Penny’s # 1 piece of advice:  Allow plenty of time to read your board papers properly (it gets easier!) and ask the company secretary for explanations of any acronyms, project names or references you don’t understand before the meeting so you are as well informed as you can be. Then walk into that first meeting quietly confident that you’ve been appointed because they value your skills and experience, and because the other directors think you will fit into their team. Don’t feel discouraged if you don’t contribute a lot to board debates in those first few meetings because it takes everyone a while to really understand a new organisation and be able to apply your particular expertise to the task at hand.

Steve Bowman is an internationally recognised Governance, Strategy, Risk and Leadership advisor to organisations worldwide. He has been advising Boards and NFP leadership for years on governance, strategy and performance.  He regularly presents, publishes and consults on the critical importance of remaining strategic.

Steve very generously says: The key to making a true contribution to your Board and the stakeholders they are creating the future for, is to be strategic from day one. Here are some very practical pointers for you to consider prior to your first Board meeting.

  1. Read your strategic plan, understand the key strategies, and be prepared to ask questions at the Board meeting that use the strategic plan as a filter. Some of these questions might be "How does that assist us in our strategic direction?" "Where in the strategic plan dos this fit?" "Going forward, what are the strategic issues around what we are discussing?"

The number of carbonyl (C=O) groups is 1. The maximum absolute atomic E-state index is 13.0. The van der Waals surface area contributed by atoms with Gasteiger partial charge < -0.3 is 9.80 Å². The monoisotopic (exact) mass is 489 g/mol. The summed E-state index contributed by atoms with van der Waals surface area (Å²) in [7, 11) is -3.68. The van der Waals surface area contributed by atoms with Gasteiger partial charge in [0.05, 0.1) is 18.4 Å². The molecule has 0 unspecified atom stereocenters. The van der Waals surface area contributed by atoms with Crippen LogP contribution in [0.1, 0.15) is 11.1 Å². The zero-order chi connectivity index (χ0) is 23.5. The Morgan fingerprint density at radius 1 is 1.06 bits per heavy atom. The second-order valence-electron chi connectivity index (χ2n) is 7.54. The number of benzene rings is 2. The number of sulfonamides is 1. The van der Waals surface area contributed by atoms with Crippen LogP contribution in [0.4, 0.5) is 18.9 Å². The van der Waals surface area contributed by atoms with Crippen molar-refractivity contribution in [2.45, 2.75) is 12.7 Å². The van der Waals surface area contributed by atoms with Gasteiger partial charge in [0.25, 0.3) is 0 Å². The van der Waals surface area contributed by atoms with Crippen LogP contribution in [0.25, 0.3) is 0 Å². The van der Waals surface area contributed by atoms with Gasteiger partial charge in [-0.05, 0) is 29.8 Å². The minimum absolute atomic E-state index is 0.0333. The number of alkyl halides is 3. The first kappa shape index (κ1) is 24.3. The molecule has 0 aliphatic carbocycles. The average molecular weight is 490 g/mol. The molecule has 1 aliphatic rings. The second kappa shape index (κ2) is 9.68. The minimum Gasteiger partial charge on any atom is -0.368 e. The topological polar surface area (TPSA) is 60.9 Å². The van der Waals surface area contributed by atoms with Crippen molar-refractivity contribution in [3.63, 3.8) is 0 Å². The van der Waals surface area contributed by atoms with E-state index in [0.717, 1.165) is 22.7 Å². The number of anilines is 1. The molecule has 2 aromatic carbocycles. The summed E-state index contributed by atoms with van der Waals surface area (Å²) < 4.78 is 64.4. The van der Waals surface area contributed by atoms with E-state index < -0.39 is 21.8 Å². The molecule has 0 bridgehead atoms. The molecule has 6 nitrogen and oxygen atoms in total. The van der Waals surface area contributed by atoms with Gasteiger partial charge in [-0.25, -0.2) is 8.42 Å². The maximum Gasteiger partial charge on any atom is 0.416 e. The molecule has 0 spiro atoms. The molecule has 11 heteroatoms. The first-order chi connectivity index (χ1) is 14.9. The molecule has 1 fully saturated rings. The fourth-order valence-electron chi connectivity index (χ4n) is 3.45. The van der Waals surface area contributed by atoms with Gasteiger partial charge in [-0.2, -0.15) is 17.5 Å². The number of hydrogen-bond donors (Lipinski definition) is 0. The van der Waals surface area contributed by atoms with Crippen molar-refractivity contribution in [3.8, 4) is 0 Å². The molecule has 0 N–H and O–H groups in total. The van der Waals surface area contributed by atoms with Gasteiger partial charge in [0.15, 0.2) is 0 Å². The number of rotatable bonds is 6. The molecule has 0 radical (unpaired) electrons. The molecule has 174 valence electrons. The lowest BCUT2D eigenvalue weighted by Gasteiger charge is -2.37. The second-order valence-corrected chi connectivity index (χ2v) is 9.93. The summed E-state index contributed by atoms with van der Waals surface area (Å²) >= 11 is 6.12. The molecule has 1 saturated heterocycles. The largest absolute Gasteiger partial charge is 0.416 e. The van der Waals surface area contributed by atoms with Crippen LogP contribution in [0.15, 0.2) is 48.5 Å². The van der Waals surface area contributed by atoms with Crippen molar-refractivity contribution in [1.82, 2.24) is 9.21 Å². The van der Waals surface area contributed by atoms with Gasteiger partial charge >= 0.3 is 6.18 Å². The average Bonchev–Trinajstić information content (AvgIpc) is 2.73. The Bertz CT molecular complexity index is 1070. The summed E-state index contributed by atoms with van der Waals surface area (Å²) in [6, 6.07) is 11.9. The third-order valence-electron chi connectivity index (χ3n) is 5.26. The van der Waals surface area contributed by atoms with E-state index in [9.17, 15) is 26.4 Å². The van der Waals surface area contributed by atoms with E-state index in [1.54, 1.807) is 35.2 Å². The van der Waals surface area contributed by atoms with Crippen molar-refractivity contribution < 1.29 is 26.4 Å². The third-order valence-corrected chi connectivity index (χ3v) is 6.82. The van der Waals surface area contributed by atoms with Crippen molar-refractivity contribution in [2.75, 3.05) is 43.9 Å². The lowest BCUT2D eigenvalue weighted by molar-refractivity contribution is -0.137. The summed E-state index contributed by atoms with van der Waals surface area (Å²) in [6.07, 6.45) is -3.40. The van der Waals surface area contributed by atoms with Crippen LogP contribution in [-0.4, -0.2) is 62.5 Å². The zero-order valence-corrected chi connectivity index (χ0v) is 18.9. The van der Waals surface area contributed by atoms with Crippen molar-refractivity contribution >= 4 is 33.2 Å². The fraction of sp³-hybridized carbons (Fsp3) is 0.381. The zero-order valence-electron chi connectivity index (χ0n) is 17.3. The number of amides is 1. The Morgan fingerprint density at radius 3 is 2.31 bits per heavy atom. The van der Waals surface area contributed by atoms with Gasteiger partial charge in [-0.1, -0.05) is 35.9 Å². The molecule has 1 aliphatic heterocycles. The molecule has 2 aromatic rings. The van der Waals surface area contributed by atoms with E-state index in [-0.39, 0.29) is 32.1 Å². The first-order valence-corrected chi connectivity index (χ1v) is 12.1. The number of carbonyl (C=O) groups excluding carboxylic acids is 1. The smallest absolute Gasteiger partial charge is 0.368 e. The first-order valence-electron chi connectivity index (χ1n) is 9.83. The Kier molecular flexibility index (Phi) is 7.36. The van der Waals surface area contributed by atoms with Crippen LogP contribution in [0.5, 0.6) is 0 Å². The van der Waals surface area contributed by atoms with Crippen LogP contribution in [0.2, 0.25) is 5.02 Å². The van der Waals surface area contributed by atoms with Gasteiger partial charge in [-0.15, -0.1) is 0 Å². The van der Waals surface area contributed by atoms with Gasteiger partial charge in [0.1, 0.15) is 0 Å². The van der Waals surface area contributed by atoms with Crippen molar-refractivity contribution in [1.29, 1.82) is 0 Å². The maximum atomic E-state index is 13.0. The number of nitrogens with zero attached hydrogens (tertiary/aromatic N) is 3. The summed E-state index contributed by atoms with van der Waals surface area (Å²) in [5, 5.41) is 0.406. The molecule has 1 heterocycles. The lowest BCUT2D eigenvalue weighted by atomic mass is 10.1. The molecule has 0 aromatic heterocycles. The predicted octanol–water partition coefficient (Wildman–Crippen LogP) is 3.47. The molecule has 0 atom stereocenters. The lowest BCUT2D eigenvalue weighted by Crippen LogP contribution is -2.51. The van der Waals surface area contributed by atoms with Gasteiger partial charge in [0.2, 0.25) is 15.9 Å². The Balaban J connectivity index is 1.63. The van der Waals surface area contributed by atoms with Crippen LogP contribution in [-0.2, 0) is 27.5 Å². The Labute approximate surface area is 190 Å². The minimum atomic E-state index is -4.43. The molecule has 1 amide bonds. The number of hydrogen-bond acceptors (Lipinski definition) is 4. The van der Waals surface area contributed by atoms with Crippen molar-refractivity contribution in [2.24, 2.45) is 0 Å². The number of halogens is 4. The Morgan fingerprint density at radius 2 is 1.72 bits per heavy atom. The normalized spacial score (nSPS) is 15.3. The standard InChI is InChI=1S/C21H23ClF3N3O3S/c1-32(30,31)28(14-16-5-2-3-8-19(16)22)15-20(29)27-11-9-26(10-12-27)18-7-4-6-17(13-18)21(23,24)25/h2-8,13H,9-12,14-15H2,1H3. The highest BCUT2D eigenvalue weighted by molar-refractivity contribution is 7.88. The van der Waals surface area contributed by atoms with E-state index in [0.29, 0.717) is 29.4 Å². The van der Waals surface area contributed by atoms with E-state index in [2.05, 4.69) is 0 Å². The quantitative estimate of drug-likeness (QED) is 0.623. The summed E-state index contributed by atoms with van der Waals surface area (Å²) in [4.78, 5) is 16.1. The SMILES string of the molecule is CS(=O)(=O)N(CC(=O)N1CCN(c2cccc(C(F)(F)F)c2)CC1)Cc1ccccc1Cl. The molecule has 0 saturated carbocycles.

2. Read and use your vision statement to help shape your comments and questions. Focus on the two or three key elements of the vision, and reflect them in your discussions and comments
  3. Read your financial statements for strategic insights, not dollars. Key questions to focus on include "What are the strategic implications behind any key reasons for variance?" "How do our key ratios measure up against our agreed ranges for those ratios, and what are the strategic implications of these ratios?" "How is our cash flow shaping up against our budgeted cash flow and what if anything do we need to start doing about it?"
  4. Make sure you understand the two or three key risks that the Board have agreed, and weave them into your conversation or questions.
  5. Make sure you insist on receiving an induction program that includes mandatory mentoring, is developed over a 12 month period, and is tailored to your needs.
  6. And...enjoy the contribution you will bring to your Board, from the first Board meeting. There is a chance you will be better prepared than a number of longer serving Board members.

Sharon Berkefeld has held both executive and non executive Board roles in the NFP sector and heads up her own online retail company, she is a graduate of the Chartered Institute of Company Directors, and CPA and will commence her PhD in Directors Duties in 2017.

Sharon’s # 1 piece of advice: Value yourself, the role you play and the contributions you are making to the board, the organisation and the broader stakeholders. It is my firm belief that unless you believe in yourself and take pride in your value no one else will.

So there you have it.  It’s not rocket science, it can be challenging but it can also be an extremely rewarding to flesh out your career.  In a nutshell:

  • Stay strategic
  • Do your due diligence and homework
  • Don’t be afraid to ask questions or for help in understanding the reports
  • And do place value your contribution.

So don’t be shy.  Do your Board training then work out where your expertise or strategic influence might be best utlised and go find a position where you might be able to make a bigger and more strategic difference.

Vive la révolution!

#ambitionrevolution #LookOutCSuiteHereSheComes #feminineambition


Feel like your leadership journey has stalled? Email ablesing@amandablesing.com to set up a 30 min one on one to learn more. Helping clients shift from feeling invisible to becoming invincible in just 12 months